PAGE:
The Public Square
There are little exchanges that stick in memory. It was a conversation many years ago with Eugene Carson Blake. He was then the oldline Protestant establishment’s main man in just about everything, beginning with the Presbyterian Church (USA) and the National Council of Churches. Blake was complaining one day about the lack of compassion among conservatives who whined about high taxes. I love to pay taxes, he said. Taxes are the way we help government to help people. I wish I could pay twice as much in income tax as I do. Being very much his junior, I hesitantly suggested that the Treasury Department would gladly accept his check for the extra money he wanted to give the government. That, he dismissively responded, would be quixotic. In a just society, I would be required to pay higher taxes. I suggested that one might view it not as quixotic but as a way in which he could set a good example. The conversation then turned to other matters.
The notion that liberals are caring and compassionate while conservatives are selfish and hard-hearted is still being peddled long after its sell-by date. For instance, a day hardly passes that one does not read an article about the need for evangelical Protestants or Catholics to close the gap between the conservative pro-life cause and the liberal social justice agenda. I am always puzzled by that way of putting the question. First, because there is no more elementary cause of social justice than reforming a society that permits the killing of millions of its babies. Second, because of the implied assumption that liberals care more about helping the already born who are in need. That is counterintuitive, and counter to my experience with the many liberals and conservatives whom I have known.
But, in case there is any doubt, we need not rely on intuition or anecdotal experience. There is a growing literature demonstrating that conservatives are much more generous in helping people in need than are liberals. The record of those further to the left than liberal is even clearer. In our little book of 1975, To Empower People , Peter Berger and I argued that effective help required a major role for mediating institutions, meaning the nongovernmental and people-sized associations”for example, families, churches, voluntary groups of all kinds”through which people routinely care for one another and for others in distant lands.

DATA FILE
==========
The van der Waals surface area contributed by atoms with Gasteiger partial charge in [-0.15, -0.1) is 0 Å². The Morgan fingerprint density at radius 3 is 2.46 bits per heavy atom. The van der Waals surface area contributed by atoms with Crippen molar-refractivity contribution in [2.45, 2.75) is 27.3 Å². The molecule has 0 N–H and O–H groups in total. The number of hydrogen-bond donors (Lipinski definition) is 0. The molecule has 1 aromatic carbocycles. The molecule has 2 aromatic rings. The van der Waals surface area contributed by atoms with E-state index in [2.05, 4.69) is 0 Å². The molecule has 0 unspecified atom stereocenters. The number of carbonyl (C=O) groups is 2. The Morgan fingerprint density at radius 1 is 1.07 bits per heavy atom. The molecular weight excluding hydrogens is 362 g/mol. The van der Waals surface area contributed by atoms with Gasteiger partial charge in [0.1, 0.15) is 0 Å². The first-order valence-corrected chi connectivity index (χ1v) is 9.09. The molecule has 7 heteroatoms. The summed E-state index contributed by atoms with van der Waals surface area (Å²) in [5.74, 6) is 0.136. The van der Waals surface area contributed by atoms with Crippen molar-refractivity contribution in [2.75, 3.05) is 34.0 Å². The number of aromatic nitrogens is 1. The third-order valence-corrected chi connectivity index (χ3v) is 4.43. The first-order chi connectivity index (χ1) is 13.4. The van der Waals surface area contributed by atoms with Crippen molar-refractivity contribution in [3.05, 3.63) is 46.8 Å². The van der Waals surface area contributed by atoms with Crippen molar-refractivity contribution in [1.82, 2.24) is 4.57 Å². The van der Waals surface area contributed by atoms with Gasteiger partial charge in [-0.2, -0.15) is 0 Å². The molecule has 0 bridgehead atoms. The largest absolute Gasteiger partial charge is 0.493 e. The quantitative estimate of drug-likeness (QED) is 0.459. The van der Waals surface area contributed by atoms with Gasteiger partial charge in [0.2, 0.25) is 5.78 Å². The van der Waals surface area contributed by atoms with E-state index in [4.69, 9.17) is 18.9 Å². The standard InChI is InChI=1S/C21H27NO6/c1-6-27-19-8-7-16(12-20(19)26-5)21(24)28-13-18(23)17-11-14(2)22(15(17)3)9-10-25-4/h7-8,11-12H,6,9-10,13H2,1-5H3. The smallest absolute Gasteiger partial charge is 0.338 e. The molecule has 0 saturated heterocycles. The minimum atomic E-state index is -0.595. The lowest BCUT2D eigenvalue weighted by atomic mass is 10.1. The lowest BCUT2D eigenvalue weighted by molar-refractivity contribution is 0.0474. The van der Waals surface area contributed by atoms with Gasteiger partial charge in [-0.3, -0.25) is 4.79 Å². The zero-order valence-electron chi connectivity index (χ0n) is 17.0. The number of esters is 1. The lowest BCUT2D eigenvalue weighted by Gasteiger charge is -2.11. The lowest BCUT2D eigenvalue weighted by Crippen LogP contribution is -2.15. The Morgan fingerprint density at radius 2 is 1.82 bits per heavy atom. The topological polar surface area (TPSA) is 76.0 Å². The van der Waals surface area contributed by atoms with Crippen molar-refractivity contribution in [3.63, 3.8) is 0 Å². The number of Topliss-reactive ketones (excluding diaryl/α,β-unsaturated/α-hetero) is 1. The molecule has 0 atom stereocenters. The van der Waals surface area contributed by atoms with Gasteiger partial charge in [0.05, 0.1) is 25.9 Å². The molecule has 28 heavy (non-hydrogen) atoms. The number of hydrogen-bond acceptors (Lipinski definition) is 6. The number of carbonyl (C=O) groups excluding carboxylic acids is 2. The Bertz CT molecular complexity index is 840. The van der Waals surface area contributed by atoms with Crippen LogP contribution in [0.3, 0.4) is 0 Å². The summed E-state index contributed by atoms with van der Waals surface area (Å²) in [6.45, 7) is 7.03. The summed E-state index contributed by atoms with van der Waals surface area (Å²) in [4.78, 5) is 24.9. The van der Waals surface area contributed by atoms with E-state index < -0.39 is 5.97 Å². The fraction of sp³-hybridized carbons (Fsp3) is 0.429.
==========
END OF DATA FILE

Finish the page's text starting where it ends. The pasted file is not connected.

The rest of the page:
Arthur C. Brooks is professor of public administration at the Maxwell School of Citizenship and Public Affairs at Syracuse University. He employs the argument of To Empower People and supports it with massive statistical data and the most detailed analysis. The title of his new book is Who Really Cares: The Surprising Truth About Compassionate Conservatism: America’s Charity Divide”Who Gives, Who Doesn’t, and Why It Matters . It is just out from Basic Books and is deserving of widespread attention.
Prof. Brooks started his study some years ago with the conventional assumption that liberals cared and conservatives didn’t. He wanted to find out why that should be. What he found out is that the assumption is dead wrong. Quite the opposite is the case, and very dramatically so. Measured by the giving of money, time, and practical help, those who by the usual criteria are defined as conservative are way, way ahead of their liberal cousins. That is true in support for both religious and nonreligious programs for helping those in need.
In his foreword, the eminent social scientist James Q. Wilson says, [T]his is the best study of charity that I have read. For many on the left, charity is a dirty word. What we need, they say, is justice, not charity, which then excuses them from the tasks of charity. Other Americans, however, give more than a quarter trillion dollars a year to charity, not counting the gift of time and practical help. Not incidentally, the poor are, relative to their resources, more generous than the rich. (The well-to-do are much more likely to say they cannot afford to give in helping others.) These statistics are impressive, and belie most of the claims about the selfishness of our nation, writes Brooks. That said, an identifiable and sizeable minority of Americans are not charitable. While 225 million Americans give away money each year, the other 75 million never give away money to any causes, charities, or churches. Further, 130 million Americans never volunteer their time.
When one runs all the data and the all the variables through the various analytical grids, it turns out that there are four factors that drive generosity to others. First, the caring are more religiously committed than those who do not give of their time and money. Second, they believe that helping others is more a personal than governmental responsibility. Third, they come from strong families where they have learned the virtue of generosity. And fourth, they believe in helping people to help themselves.
Toward the end of his book, Prof. Brooks sums up the five major facts about charity and politics. First, there is a huge charity gap’ that follows religion: On average, religious people are far more charitable than secularists with their time and money. Religious people are more generous in informal ways as well, such as giving blood, giving money to family members, and behaving honestly. Religious people are far more likely than secularists to be politically conservative. Second, people who believe”as liberals often do”that the government should equalize income give and volunteer far less than people who do not believe this. Third, the American working poor are, relative to their income, very generous. The nonworking poor, however”those on public assistance instead of earning low wages”give at extremely low levels. The charitable working poor tend to be far more politically conservative than the nonworking poor. Fourth, charitable giving is learned, reinforced, and practiced within intact families”especially religious families. Secularism and family breakdown are far less prevalent among conservatives than liberals. Fifth, Europeans are far less personally charitable than people in the U.S. Europeans are also, on average, far to the political left of Americans. The net result of these five facts is that conservatives generally behave more charitably than liberals, especially with respect to money donations.